The actual conflict of that scene is nothing. (“Call it.” “What are the stakes?” “Just call it.” “I ain’t put nuthin’ up.” “Oh, yes, you have …” and so on. Just two peeps having a very low-key argument about one of them guessing the result of a coin toss.) ALL of the real conflict was injected into this scene when (a) the audience saw Javier Bardem’s hair flat-out murder people because he is a complete psychopath; and (b) when the gas station owner realizes there is something seriously wrong with the hairstyle in front of him.
It is genius (as is most all of the Coen Brothers and Cormac McCarthy), but its genius lies in its layering of conflict. There is so much going on here because of the earlier conflict of the story rather than the (still real and needed) conflict of their current conversation. All writers would do well to follow this movie’s lead.
In my award-winning novel Ain’t That America (recipient of the coveted “First Novel I Published” prize, given out by the voices in my head), I make it very clear from the first sentence that the viewpoint character Gordon is planning to kill his wife. The first scene starts out with him fantasizing about her untimely death. Then the actual conflict of the scene begins–Gordon haggles with a customer about the price of an RV–and, even though it has nothing to do with Gordon plotting a murder, every moment of that scene is rich with conflict and subtext. But what is the subtextual conflict in the scene, since it’s the first one of the book and therefore couldn’t be set up by an earlier conflict as in No Country For Old Men? It’s manifold and multifarious and mani-pedi and more by raising story questions in the reader’s mind:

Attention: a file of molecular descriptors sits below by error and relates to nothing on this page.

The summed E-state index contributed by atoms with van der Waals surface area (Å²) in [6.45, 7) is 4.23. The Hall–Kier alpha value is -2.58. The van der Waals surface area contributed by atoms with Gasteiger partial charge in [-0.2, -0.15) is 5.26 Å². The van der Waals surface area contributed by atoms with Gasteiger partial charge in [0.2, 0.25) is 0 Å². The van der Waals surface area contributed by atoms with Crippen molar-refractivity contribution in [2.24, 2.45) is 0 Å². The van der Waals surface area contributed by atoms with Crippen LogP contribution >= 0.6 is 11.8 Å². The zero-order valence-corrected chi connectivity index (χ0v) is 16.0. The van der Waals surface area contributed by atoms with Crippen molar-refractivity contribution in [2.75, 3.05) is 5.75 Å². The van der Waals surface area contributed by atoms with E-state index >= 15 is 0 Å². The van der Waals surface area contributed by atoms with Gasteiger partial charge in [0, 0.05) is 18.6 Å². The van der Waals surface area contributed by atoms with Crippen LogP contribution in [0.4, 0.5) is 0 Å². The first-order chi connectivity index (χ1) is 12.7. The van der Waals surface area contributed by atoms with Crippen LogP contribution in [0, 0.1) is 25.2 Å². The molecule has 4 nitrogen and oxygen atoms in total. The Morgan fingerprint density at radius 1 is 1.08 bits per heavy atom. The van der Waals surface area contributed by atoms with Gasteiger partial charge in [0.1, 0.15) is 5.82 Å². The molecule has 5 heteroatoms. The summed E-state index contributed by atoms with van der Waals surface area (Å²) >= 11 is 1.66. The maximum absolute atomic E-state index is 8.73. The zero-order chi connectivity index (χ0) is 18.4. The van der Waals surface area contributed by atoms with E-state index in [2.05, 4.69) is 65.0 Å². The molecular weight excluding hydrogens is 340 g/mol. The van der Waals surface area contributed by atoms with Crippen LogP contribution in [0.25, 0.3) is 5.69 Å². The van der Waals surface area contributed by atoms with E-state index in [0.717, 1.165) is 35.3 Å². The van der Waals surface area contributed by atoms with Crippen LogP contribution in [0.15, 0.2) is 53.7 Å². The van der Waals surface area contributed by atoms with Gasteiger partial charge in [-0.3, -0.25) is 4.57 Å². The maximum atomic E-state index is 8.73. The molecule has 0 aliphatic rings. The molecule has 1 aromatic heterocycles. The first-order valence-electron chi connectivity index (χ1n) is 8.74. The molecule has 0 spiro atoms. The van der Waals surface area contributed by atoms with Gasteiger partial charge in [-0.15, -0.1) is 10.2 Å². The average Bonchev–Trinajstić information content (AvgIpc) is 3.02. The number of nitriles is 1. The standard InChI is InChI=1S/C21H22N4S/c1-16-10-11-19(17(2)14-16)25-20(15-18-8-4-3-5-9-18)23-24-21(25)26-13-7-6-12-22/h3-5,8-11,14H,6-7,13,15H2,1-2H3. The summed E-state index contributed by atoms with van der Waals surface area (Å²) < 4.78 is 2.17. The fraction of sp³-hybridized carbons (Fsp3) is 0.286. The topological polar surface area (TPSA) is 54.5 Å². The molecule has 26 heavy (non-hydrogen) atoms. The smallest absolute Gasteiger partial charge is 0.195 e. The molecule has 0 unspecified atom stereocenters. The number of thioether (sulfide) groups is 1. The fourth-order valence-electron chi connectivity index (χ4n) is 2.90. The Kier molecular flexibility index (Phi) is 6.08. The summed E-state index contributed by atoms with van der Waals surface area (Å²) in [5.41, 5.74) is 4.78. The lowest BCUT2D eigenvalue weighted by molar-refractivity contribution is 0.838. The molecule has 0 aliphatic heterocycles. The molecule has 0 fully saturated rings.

- Wait, why is this admitted murderer wannabe working so hard to sell an RV?
- Where’s the wife?
- Why does he want to kill his wife, anyway?
“She always makes fun of me for being monochrome.”
Take a look at your favorite movie, TV show episode, god-forbid-an-actual-book. You’ll see conflict in every scene, and the conflict from your big scenes will heighten the conflict in those scenes where the stakes aren’t as directly high.